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Prozac and alcohol

Finding the right medication can make all the difference in your mental health. However, mixing your new antidepressant and alcohol could be a recipe for disaster. Specifically, fluoxetine (brand name Prozac) and alcohol may lead to serious health issues when combined. But does that mean that even one drink is too much? And what, exactly, happens when you mix antidepressants with alcohol?

To answer all of your questions about antidepressant and alcohol interactions, we first have to start with some background information on selective serotonin reuptake inhibitors (SSRIs).

How Do SSRIs Work?

selective serotonin reuptake inhibitor

SSRIs function by stopping your brain from reabsorbing serotonin, which means that there is more available for you to use. And since serotonin is associated with positive, pleasant feelings, this can help treat a wide variety of issues, including depression, anxiety, and obsessive-compulsive disorder.

And while Prozac has been on the market for more than 30 years, it still remains one of the most popular antidepressants out there, especially for individuals who have not had success with other medications.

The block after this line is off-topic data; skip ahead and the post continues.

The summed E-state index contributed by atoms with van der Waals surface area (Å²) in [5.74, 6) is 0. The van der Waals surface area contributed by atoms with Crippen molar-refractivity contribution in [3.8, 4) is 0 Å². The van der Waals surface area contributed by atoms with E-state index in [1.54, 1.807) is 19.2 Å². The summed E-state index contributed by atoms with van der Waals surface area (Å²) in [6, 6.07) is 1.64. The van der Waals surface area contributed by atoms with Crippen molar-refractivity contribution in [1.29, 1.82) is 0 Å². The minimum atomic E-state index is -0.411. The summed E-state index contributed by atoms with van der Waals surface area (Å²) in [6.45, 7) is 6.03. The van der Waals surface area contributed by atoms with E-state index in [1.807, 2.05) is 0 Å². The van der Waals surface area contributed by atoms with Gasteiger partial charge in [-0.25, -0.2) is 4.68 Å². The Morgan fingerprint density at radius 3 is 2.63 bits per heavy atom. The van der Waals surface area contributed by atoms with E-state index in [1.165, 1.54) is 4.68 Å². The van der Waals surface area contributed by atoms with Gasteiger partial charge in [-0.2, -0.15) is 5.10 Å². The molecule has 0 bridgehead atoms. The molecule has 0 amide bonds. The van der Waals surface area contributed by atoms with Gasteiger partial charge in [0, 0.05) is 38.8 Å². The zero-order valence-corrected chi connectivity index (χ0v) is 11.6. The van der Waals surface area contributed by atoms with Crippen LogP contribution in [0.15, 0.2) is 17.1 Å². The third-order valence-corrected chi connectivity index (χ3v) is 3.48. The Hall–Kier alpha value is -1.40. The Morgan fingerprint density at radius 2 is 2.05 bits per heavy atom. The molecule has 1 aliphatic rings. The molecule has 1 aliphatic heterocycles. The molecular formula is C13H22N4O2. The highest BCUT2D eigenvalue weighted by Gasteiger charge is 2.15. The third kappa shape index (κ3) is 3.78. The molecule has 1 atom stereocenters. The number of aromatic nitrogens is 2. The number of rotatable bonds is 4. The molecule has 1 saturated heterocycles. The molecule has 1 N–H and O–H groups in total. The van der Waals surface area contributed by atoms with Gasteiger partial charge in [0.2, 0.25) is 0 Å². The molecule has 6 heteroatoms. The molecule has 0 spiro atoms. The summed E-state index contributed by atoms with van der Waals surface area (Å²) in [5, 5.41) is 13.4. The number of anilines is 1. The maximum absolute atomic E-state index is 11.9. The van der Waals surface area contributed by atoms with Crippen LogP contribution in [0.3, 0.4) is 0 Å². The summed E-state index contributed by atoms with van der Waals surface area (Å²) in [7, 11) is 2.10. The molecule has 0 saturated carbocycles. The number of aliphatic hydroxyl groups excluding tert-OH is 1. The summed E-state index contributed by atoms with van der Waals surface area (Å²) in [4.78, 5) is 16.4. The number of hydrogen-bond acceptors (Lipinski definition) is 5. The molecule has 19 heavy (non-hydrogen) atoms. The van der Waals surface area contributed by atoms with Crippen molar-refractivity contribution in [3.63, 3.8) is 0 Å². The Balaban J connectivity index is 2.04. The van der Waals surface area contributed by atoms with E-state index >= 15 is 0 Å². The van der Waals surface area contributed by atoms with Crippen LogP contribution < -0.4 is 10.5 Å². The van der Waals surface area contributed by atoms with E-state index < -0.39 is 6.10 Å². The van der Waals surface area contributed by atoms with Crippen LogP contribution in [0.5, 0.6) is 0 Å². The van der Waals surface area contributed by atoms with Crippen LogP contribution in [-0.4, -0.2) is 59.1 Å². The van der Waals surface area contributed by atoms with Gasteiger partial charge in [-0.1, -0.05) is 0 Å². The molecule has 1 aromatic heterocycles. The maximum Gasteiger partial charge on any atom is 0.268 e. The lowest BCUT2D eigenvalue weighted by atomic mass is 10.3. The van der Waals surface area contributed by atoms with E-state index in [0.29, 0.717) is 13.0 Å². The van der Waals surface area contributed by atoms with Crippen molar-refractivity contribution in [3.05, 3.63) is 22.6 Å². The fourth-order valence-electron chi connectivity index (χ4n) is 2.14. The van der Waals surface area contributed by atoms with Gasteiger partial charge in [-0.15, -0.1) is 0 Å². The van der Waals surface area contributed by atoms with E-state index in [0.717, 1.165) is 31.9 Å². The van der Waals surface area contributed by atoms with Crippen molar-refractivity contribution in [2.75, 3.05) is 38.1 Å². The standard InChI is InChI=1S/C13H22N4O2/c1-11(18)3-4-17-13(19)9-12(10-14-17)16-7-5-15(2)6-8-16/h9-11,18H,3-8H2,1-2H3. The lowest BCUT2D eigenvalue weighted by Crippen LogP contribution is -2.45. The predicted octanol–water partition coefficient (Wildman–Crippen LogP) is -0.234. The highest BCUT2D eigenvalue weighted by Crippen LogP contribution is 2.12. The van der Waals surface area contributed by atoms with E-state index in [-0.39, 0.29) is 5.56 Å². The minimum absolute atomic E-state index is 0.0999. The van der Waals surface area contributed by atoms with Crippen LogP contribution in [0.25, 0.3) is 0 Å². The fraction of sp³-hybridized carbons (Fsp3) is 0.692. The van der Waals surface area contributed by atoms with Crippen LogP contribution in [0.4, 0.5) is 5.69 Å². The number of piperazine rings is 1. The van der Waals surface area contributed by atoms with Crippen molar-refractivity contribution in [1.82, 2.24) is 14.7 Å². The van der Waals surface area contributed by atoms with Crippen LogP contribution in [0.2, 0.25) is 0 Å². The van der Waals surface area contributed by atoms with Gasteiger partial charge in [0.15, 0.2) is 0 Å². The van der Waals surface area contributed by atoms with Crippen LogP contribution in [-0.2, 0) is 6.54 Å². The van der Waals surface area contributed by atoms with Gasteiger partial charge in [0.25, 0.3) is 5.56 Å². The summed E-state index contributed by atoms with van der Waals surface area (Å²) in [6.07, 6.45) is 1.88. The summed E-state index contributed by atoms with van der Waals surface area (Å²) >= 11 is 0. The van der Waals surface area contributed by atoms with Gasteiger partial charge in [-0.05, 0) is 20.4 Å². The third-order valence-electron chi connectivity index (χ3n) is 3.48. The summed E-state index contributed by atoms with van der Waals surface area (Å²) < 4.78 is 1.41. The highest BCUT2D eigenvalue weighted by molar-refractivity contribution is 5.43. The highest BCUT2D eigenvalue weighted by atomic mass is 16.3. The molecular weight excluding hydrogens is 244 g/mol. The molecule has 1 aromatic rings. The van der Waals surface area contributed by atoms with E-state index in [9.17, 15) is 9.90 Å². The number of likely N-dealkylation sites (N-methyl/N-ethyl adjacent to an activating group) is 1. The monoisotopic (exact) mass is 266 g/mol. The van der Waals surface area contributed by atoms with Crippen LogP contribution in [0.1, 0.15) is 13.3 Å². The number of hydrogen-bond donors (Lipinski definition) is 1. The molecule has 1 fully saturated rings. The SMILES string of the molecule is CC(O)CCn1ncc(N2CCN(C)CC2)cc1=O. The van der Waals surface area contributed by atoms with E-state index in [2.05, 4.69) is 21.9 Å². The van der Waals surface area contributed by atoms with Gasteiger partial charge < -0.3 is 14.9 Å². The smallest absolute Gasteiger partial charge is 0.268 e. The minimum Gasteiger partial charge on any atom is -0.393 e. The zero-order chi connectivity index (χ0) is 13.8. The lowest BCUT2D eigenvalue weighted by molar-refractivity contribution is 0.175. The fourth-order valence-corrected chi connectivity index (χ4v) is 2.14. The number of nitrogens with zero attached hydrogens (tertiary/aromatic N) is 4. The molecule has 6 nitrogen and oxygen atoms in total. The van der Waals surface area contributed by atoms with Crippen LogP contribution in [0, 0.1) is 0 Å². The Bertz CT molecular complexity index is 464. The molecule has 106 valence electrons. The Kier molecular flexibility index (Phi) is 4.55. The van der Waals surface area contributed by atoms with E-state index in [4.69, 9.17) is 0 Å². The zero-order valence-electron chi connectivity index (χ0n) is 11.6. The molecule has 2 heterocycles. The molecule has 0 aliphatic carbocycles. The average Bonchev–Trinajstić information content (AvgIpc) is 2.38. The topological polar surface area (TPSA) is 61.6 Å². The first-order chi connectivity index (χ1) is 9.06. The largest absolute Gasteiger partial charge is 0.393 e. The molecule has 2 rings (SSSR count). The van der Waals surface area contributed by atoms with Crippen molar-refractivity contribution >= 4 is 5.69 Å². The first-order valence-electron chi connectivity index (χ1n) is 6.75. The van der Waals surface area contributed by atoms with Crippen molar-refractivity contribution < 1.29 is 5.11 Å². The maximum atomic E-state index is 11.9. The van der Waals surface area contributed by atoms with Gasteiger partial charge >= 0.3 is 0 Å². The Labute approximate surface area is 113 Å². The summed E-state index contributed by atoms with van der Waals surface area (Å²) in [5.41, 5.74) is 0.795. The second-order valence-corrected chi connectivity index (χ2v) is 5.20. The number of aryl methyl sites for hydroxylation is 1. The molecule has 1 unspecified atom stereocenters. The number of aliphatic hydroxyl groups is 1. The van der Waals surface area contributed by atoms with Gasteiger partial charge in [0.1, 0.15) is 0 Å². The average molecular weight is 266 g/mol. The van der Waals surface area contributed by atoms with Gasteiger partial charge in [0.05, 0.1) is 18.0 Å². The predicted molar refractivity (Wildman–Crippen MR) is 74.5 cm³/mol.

However, SSRIs like Prozac must be taken daily for a prolonged period of time to be effective. This means that taking a break from your medication to have a drink could disrupt your mental health, especially since many SSRIs cause withdrawals when they are quit abruptly. So if you want to have a drink, that means you may have to mix Prozac and alcohol. But is that safe?

Can I Mix Prozac and Alcohol?

If you’re on Prozac, adding alcohol could lead to some harmful interactions. First and foremost, alcohol is a depressant. So it could lead to a temporary increase in your mental illness symptoms, which could be especially unpleasant if you’re mentally impaired from drinking.